10/07/2005

Meteor Blades: Whoever's on the Nobel committee this year, let me give you a big kiss

A Nobel Bush Won't Love
by Meteor Blades
Fri Oct 7th, 2005 at 07:23:38 CDT

By Meteor Blades

Whoever's on the Nobel committee this year, let me give you a big kiss. Choosing Mohammed El Baradei and the International Atomic Energy Agency to receive the 2005 Peace Prize warms my heart for three reasons: 1) both have deserved it for years; 2) it's recognition that the smirky American rightwing attitude toward international agencies is gravely misplaced; and 3) it pokes Washington in the eye, but that is redundant.

I haven't been over to Little Green Footballs or RedState or other such sites, but I can smell the smoke all the way over here from the ignition of their second tantrum of the week - the delightful Ms. Harriet Miers being the first. Not, mind you, that I haven't occasionally been disturbed by the Nobel committee's choice, Mr. Henry Kissinger comes to mind. But, mostly, they choose well, each year showing that individuals (both obscure and famous), voluntary associations and multilateral agencies can make a difference for peace.

Naturally, the Bush administration wants the IAEA and its director to perform as its agent in all things, just as it did in the case of weapons inspector Hans Blix. Acting contrariwise risks having one's competence and impartiality called into question. In the case of El Baradei, these methods were combined with attempts to smear and humiliate the man. Par for the course in this administration, as anybody who's watching knows too well. White House slimeballs even bugged El Baradei's phones in hopes they would find something to incriminate him of over-friendliness toward the Iranians so they could use this evidence to replace him. They couldn't find anything incriminating and they couldn't find a replacement, although they were once keen on Alexander Downer, the Australian Foreign Minister. El Baradei was selected for a third term last June, after months of what used to be called diplomatic intrigue...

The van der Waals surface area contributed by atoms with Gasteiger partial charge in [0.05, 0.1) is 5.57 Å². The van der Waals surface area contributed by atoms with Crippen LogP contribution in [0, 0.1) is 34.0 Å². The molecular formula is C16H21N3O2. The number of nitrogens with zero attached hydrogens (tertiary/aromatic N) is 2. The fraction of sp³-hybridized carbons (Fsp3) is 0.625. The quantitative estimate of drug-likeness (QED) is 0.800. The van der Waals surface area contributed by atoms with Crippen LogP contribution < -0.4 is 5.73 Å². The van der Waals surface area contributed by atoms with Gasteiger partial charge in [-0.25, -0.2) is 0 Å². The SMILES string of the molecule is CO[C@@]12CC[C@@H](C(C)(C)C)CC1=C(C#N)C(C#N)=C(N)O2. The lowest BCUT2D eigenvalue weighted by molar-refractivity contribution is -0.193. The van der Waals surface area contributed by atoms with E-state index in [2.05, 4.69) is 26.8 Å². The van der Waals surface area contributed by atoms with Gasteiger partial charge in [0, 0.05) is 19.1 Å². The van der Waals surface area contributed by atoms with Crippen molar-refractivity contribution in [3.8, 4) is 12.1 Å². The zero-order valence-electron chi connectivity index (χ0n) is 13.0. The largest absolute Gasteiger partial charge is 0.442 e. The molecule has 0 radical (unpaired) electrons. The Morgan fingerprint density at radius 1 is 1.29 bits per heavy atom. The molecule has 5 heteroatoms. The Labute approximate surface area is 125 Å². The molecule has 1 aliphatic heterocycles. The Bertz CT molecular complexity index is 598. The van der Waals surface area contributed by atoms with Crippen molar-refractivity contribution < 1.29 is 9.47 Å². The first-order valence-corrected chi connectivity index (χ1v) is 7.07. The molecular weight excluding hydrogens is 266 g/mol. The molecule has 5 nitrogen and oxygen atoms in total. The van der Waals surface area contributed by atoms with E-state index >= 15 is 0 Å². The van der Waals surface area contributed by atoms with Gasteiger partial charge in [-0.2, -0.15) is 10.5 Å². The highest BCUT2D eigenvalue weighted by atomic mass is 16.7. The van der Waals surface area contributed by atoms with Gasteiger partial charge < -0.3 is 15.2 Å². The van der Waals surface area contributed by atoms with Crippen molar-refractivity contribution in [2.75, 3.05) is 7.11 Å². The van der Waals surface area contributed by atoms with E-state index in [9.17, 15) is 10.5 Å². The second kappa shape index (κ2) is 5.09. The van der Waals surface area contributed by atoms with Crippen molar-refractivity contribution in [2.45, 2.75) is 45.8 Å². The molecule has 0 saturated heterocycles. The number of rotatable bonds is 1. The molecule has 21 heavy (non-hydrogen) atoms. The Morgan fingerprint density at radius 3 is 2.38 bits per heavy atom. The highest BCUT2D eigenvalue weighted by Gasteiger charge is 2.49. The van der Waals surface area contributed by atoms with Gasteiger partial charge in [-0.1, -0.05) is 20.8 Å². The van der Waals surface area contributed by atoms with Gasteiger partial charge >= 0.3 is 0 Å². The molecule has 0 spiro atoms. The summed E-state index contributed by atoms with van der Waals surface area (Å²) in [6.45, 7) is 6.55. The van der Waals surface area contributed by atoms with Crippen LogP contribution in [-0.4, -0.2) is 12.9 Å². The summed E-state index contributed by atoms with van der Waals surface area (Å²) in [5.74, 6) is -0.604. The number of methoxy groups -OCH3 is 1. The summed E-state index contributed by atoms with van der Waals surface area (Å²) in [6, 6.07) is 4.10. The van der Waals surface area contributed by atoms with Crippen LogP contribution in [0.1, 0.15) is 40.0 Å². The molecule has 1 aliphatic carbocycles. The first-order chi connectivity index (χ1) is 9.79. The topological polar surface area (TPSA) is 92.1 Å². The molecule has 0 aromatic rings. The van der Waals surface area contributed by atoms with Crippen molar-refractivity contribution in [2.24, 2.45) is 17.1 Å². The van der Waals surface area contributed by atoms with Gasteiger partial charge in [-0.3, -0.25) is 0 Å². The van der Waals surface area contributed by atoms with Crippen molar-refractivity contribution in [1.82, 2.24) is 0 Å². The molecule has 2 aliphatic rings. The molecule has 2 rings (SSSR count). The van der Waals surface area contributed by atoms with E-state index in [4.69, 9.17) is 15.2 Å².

What jerks the Administration's chain more than anything else is that El Baradei was dead right about Saddam's lack of a nuclear weapons development program. And, furthermore, despite all their slanders, El Baradei has done much to budge the difficult-to-budge Iranians to get them to make their nuclear program utterly transparent, which they have not been willing to do.

While Iran denies it has nuclear weapons ambitions, for 20 years, it hid a laboratory-scale centrifuge program, which, if massively scaled up could produce the highly enriched uranium needed to make nuclear warheads. It's apparent that A.Q. Khan, the father of Pakistan's nuclear weapons program now under house arrest for ...uh ...nuke entrepreneurialism, passed on to Iran materiel and advice for building nuclear weapons. Given that Tehran has consistently deceived the IAEA, and one of Iran's long-time leaders has said that the country should not fear using nukes against Israel, and Israel has made barely veiled threats that it might strike preemptively if nothing is done, and Iran is run by an unsavory autocracy, and there's a longstanding blood feud with the United States (which is now engaged in a war next door and is led ideologically by men who have openly called for violently ousting the mullahs), it's obvious that El Baradei's job is a delicate matter of balance. Could the agency and El Baradei be tougher on Iran? Maybe. But there's certainly no evidence that a tougher stance would accomplish more than has been done so far, even if the most recent moves by Tehran are disappointing. ..

No, what really irks the White House isn't lack of toughness or partiality. It's that El Baradei refuses, like Hans Blix, to be one of Bush & Company's sock puppets. The NeoCons have to put up with his being right about Iraq, as this April 2005 piece in Think Progress describes so well

Daily Kos: A Nobel Bush Won't Love

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